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Inspectors Race to Pull Recalled Foods From Shelves

State inspectors are racing to cans of recalled food from store shelves. Castleberry's Food Co. recalled more than 25 brands after finding cans contaminated with the bacteria that causes botulism.

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Inspectors Race to Pull Recalled Foods From Shelves
RALEIGH, N.C. — State agricultural inspectors said they are running a race against time and disease to find canned food products that were recalled more than two weeks ago.

Inspectors are combing store shelves statewide for cans that may be contaminated with the bacteria that causes botulism, a muscle-paralyzing disease.

Castleberry’s Food Co. of Augusta, Ga., recalled more than 25 brands of chili, beef stew, corned beef hash and canned dog food in late July.

Federal authorities connected four cases of botulism in Indiana and Texas to the recalled food products.

The state Department of Agriculture and Consumer Services recently expanded inspections after visits to nearly 1,500 stores found Castleberry's products still on the shelves – more than a week after the recall.

In two days, officials removed 5,500 cans from slightly more than a third of the stores checked.

Since Aug. 2, inspectors visited more than 10,000 grocery and convenience stores across North Carolina and said they've continued to find and remove cans of recalled food.

"There are a lot of places to visit, and we just try to get as many as we can," said Janna Spruill, who has been inspecting stores in Raleigh.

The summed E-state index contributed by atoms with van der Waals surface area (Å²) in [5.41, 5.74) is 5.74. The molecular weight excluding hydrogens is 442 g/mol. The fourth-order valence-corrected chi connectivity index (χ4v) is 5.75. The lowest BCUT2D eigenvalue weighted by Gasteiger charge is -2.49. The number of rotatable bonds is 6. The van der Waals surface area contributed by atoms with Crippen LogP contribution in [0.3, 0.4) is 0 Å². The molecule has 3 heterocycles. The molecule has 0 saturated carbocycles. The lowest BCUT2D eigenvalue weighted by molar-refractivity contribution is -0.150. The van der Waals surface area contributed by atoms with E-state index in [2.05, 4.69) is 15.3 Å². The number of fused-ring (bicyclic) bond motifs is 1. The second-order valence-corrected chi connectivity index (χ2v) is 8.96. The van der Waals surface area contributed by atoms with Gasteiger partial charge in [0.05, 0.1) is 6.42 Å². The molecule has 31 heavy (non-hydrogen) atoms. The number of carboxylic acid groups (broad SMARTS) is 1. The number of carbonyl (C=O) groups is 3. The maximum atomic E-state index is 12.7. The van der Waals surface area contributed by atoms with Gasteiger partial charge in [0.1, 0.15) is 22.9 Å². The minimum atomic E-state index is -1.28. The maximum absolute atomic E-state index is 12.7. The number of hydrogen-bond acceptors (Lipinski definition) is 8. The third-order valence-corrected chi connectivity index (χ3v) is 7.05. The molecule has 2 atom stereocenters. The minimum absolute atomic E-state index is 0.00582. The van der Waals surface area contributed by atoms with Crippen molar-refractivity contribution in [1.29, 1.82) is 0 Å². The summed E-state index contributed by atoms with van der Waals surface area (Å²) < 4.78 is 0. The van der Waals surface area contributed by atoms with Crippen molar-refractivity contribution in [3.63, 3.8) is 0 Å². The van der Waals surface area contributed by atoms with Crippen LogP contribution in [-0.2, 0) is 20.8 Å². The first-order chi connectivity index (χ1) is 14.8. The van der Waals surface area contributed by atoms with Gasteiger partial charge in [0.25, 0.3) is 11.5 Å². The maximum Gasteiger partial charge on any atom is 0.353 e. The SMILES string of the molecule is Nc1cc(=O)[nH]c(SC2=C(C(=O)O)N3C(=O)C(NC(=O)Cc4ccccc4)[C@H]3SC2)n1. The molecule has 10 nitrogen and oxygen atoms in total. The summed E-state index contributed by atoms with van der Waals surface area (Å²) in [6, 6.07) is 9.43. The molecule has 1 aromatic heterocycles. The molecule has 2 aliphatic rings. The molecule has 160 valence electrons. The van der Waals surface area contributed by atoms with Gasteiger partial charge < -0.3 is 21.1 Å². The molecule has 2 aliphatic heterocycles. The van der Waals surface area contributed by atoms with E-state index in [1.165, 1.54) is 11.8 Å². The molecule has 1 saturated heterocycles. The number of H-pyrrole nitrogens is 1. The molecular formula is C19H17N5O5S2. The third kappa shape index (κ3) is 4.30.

The expanded search effort "gives us a good indication of where products are on the shelf and where we are having an effect," said Joseph Reardon, director of the department's Food and Drug Protection Division.

County health workers are assisting state employees to inspect smaller, local stores, Reardon said.

"We are relying on the counties that know the landscape, that know who the people are," Reardon said.

He's also looking for more help from above, too.

Reardon said he wants the state Legislature to help provide investigators with a list of possible Castleberry's distribution spots.

Without that list, investigators must assume that the tainted food could be anywhere, he said.

"We are going to analyze how we handle that better, what we may need out of the Legislature to put us in a position where we will know where those accounts are," Reardon said.


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